At 33 weeks and 0 days of gestation, her blood pressure had increased, due to which she was admitted to the hospital. She was diagnosed with severe preeclampsia superimposed. Induction of labor was conducted but it was not effective, and we performed cesarean section at 37 weeks and 6 days of gestation. She delivered a male infant weighing 2002 g. There were no complications in the postoperative course, and she was discharged with her baby at 7 days after cesarean section. No recurrence of the vaginal ulcer and other symptoms of Behçet disease were seen on subsequent follow-up examination at 1 month after delivery.

The patient was explained about the possibility of publishing this case as a case report and the accompanying images. She provided consent.

3. Discussion

In Behçet disease, genital ulcers are a common symptom. However, they primarily occur in the vulva and are often painful [13]. However, in rare cases, ulcers can be localized in the vagina; in such cases, the ulcers may be painless. Intravaginal examination is usually not performed during regular medical check-ups; in cases with painless vaginal ulcer, there is a possibility of missing the ulcer, resulting in insufficient evaluation of Behçet disease.

In this case, although there were no vulval symptoms, she was diagnosed with a relapse of Behçet disease based on the presence of oral ulcers, arthralgia, and mild increase in fever. In our patient, the painless vaginal ulcer was incidentally noticed during a regular prenatal examination. Senusi et al. examined 137 cases of Behçet disease with primary genital lesions and reported that only 9% patients had ulcers in the vagina; the remaining ulcers were located in the labia or vulva [4]. When a vaginal ulcer is detected, it is necessary to rule out infectious diseases, malignant tumors, and Crohn’s disease [57]. As the case patient was pregnant, HIV, syphilis, chlamydia, and gonococcal infections had been ruled out due to the regular prenatal examinations. Moreover, cytology of the ulcer yielded no findings indicating malignancy. The patient had no gastrointestinal symptoms that would suggest Crohn’s disease. The vaginal ulcer was healed after the PSL dose was increased for relieving the other symptoms of Behçet disease, mainly the intraoral ulcers and arthralgia. Therefore, we diagnosed the vaginal ulcer as one of the symptoms of relapse of Behçet disease.

When ulcers occur in the vulva, such as in Behçet disease or vulvar herpes, it generally causes severe pain [8]. However, most vaginal lesions are painless because there is no nerve ending in the upper part of the vaginal wall. For example, in cases of vaginal wall erosion occurring after pessary use for uterine prolapse, patients report no pain [9]. Similarly, in cases of lacerations limited to the superficial vaginal wall after normal delivery, very few complaints of pain are noted. Moreover, unless there is sexual intercourse, pain may not manifest due to the absence of physical contact. Our patient had not had sexual intercourse as she was pregnant; therefore, pain and bleeding were not observed.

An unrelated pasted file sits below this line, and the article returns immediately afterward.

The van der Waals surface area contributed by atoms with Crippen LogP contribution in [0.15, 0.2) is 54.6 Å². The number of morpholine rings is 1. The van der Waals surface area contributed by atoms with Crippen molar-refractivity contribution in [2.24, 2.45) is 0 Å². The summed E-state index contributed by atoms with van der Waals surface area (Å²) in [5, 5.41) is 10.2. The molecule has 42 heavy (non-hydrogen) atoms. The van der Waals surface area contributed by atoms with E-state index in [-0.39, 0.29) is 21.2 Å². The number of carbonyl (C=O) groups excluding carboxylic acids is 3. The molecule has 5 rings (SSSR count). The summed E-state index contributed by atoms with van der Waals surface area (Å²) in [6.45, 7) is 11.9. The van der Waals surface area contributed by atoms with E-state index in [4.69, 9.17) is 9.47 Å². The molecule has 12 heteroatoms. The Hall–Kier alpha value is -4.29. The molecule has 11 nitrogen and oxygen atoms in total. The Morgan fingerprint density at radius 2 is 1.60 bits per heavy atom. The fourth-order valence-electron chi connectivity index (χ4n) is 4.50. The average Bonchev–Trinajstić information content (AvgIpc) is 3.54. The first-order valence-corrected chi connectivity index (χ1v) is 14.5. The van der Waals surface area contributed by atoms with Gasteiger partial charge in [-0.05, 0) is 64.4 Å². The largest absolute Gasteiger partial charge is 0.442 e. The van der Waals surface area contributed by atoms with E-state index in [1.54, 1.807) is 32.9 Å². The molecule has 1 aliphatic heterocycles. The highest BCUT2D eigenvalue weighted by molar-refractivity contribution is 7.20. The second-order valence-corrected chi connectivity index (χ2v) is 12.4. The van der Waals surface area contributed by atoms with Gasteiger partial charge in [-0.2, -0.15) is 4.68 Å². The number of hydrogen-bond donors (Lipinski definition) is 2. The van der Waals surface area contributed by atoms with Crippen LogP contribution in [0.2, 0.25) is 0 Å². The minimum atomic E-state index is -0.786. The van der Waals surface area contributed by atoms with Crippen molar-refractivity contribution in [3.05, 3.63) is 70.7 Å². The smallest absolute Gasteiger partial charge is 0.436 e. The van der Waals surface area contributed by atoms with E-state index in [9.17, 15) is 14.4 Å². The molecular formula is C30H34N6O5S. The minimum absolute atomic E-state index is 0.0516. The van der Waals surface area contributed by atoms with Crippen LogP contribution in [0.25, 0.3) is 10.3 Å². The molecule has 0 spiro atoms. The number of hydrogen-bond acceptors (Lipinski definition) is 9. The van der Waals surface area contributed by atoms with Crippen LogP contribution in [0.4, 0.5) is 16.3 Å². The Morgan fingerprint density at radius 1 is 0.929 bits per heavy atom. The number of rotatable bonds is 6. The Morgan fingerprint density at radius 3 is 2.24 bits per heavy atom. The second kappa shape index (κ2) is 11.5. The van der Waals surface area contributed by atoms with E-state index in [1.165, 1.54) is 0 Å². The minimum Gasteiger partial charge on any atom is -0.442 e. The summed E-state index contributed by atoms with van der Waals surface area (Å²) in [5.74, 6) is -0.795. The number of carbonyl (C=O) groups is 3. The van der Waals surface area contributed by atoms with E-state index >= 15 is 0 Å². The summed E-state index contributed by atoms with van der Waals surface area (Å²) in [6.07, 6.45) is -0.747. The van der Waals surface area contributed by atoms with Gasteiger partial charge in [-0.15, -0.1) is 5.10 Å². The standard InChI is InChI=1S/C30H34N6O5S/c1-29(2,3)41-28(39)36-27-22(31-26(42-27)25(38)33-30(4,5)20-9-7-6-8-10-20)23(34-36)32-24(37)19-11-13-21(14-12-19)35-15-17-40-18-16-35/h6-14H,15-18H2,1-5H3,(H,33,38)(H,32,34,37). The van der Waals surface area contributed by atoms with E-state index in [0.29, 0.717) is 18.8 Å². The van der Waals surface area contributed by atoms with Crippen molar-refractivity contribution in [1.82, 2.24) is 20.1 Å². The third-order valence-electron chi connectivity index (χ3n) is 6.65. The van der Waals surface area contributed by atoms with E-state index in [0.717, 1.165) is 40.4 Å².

If the genital ulcer is localized in the vagina, the clinical symptoms may be poor and there is a possibility that the evaluation of Behçet disease will be insufficient. Although the other symptoms of Behçet disease were observed in our case, it was initially judged that there was no genital ulcer because there was no ulcer or pain in the vulva. The ulcer was an incidental finding during a regular prenatal examination. In general medical examination, if there is no pain or other symptoms, detailed genital examination is usually not performed, possibly causing insufficient assessment of Behçet disease. In recent years, there is a recommendation for checking the symptoms of intestinal Behçet disease for sufficient evaluation [10]. In a similar vein, accurate genital assessment is also needed. If there is a vaginal ulcer, it is often accompanied by vaginal bleeding. Thus, if relapse of Behçet disease is suspected based on other symptoms, the presence or absence of vaginal bleeding should be confirmed. Especially, in a patient with vaginal bleeding without a vulval ulcer, a vaginal examination should be conducted by a gynecologist for a more accurate evaluation of Behçet disease. Vaginal examination is also needed for ruling out other diseases, such as cervical or endometrial cancer.

To conclude, although genital ulcers of Behçet disease are common in the vulva and are generally painful, if they are located in the vagina, they can be painless. If Behçet disease is suspected based on other symptoms, a vaginal examination should be conducted as it is necessary for an accurate evaluation of Behçet disease, especially in patients with vaginal bleeding without vulval ulcers.

Conflicts of Interest

The authors declare that there are no conflicts of interest regarding the publication of this article.